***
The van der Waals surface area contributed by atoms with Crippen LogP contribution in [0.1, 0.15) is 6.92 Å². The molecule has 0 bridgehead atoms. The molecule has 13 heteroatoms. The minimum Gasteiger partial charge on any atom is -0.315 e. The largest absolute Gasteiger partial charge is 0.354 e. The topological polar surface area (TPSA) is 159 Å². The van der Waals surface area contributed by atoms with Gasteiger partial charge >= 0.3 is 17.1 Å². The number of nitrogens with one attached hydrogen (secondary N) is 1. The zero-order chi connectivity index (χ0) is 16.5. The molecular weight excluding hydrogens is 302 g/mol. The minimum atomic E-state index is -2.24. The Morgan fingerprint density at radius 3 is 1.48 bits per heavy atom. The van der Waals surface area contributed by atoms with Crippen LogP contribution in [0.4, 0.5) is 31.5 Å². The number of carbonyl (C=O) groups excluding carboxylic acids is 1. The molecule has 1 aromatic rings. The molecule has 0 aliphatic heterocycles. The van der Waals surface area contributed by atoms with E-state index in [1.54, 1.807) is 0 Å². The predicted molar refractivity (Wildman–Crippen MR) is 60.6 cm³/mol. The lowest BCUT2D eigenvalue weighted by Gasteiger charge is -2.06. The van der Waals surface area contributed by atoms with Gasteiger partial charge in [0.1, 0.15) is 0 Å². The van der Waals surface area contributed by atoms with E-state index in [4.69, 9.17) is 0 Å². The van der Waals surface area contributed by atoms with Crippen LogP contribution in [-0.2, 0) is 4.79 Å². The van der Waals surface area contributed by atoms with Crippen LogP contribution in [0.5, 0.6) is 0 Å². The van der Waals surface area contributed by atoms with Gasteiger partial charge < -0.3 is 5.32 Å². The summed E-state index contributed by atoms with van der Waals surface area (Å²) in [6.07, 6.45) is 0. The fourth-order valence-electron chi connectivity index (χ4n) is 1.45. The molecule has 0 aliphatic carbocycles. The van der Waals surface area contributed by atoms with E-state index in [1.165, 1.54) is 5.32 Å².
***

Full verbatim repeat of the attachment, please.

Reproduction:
The van der Waals surface area contributed by atoms with Crippen LogP contribution in [0.1, 0.15) is 6.92 Å². The molecule has 0 bridgehead atoms. The molecule has 13 heteroatoms. The minimum Gasteiger partial charge on any atom is -0.315 e. The largest absolute Gasteiger partial charge is 0.354 e. The topological polar surface area (TPSA) is 159 Å². The van der Waals surface area contributed by atoms with Gasteiger partial charge >= 0.3 is 17.1 Å². The number of nitrogens with one attached hydrogen (secondary N) is 1. The zero-order chi connectivity index (χ0) is 16.5. The molecular weight excluding hydrogens is 302 g/mol. The minimum atomic E-state index is -2.24. The Morgan fingerprint density at radius 3 is 1.48 bits per heavy atom. The van der Waals surface area contributed by atoms with Crippen LogP contribution in [0.4, 0.5) is 31.5 Å². The number of carbonyl (C=O) groups excluding carboxylic acids is 1. The molecule has 1 aromatic rings. The molecule has 0 aliphatic heterocycles. The van der Waals surface area contributed by atoms with E-state index in [1.54, 1.807) is 0 Å². The predicted molar refractivity (Wildman–Crippen MR) is 60.6 cm³/mol. The lowest BCUT2D eigenvalue weighted by Gasteiger charge is -2.06. The van der Waals surface area contributed by atoms with Gasteiger partial charge in [0.1, 0.15) is 0 Å². The van der Waals surface area contributed by atoms with E-state index in [4.69, 9.17) is 0 Å². The van der Waals surface area contributed by atoms with Crippen LogP contribution in [-0.2, 0) is 4.79 Å². The van der Waals surface area contributed by atoms with Crippen LogP contribution in [0.5, 0.6) is 0 Å². The van der Waals surface area contributed by atoms with Gasteiger partial charge < -0.3 is 5.32 Å². The summed E-state index contributed by atoms with van der Waals surface area (Å²) in [6.07, 6.45) is 0. The fourth-order valence-electron chi connectivity index (χ4n) is 1.45. The molecule has 0 aliphatic carbocycles. The van der Waals surface area contributed by atoms with E-state index in [1.165, 1.54) is 5.32 Å².